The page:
The Mobile Wallet Battle Heats Up
Domino’s Pizza is now accepting payment via Google Wallet. You can pay for your pizza with your Android app.
That might not sound like big news but it signals a significant move in the battle for how you make your transactions.
Google has started to roll out a service that allows Gmail users to send money to anybody they desire. When you sign up for this feature, you become part of Google Wallet, and Google will have indirect access to your bank account and credit card information.
With approximately 500 millions users, Gmail has about the same number of users as Facebook. But Google has the ability to put a “Pay Now” button on YouTube, Google Maps or Google News, similar to what PayPal currently does. If you login to Google and have a Google Wallet account, then you could purchase things with one click if the site is set up for Google Wallet.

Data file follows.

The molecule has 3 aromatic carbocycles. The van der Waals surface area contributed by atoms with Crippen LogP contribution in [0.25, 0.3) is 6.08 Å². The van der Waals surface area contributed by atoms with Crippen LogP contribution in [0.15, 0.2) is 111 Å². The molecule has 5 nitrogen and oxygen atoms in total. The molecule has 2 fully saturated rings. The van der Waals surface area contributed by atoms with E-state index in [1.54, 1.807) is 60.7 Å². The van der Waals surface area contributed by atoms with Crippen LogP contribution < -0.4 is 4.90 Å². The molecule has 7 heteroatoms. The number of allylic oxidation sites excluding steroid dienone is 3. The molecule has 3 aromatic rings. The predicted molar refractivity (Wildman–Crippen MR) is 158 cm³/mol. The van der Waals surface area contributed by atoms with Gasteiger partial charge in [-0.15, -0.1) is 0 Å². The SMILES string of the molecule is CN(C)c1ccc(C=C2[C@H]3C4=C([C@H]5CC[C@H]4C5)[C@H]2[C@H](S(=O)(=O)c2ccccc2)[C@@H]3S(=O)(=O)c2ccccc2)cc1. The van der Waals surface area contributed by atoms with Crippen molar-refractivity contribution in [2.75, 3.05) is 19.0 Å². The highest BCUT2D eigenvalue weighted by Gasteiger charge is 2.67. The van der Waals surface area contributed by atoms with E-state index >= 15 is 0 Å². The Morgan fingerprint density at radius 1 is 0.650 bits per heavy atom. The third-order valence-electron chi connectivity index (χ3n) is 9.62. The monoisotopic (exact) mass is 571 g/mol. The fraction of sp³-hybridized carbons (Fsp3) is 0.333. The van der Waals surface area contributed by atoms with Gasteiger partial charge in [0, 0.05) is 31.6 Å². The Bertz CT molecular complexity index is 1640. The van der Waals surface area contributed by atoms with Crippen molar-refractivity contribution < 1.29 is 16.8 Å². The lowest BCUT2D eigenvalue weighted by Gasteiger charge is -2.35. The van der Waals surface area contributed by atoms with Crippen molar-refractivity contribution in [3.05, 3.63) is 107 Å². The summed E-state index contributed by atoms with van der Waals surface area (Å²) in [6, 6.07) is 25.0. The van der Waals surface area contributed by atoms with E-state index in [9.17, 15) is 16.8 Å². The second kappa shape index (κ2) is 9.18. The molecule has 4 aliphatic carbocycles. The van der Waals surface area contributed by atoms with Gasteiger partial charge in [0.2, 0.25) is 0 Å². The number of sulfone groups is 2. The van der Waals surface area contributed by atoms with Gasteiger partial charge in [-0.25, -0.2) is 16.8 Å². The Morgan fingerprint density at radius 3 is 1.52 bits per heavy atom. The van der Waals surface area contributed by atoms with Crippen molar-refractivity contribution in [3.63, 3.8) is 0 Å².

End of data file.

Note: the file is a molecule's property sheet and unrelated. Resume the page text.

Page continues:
The way you make transactions in the future is shaping up as a huge three-way battle between PayPal, Google Wallet and Apple. You store your bank and credit card information with these systems, and then really never have to deal with the account information again. If you are on a website and want to pay for something, you simply click the PayPal, Google or Apple button, and you are done.
Apple and Google may eventually be the leaders with the way they have developed their smartphone operating systems, iOS and Android. Your phone becomes your wallet and has all your bank and credit card information securely stored in it. You just wave your smartphone at the register and verify it in some way–possibly a fingerprint scan?–and the transaction is complete.
Moves toward this new type of system have been taking place for some time. But with the addition of new merchant partners to Google Wallet and the invention of the cash transfer system with Gmail, the giants are stepping up the battle for your transactions.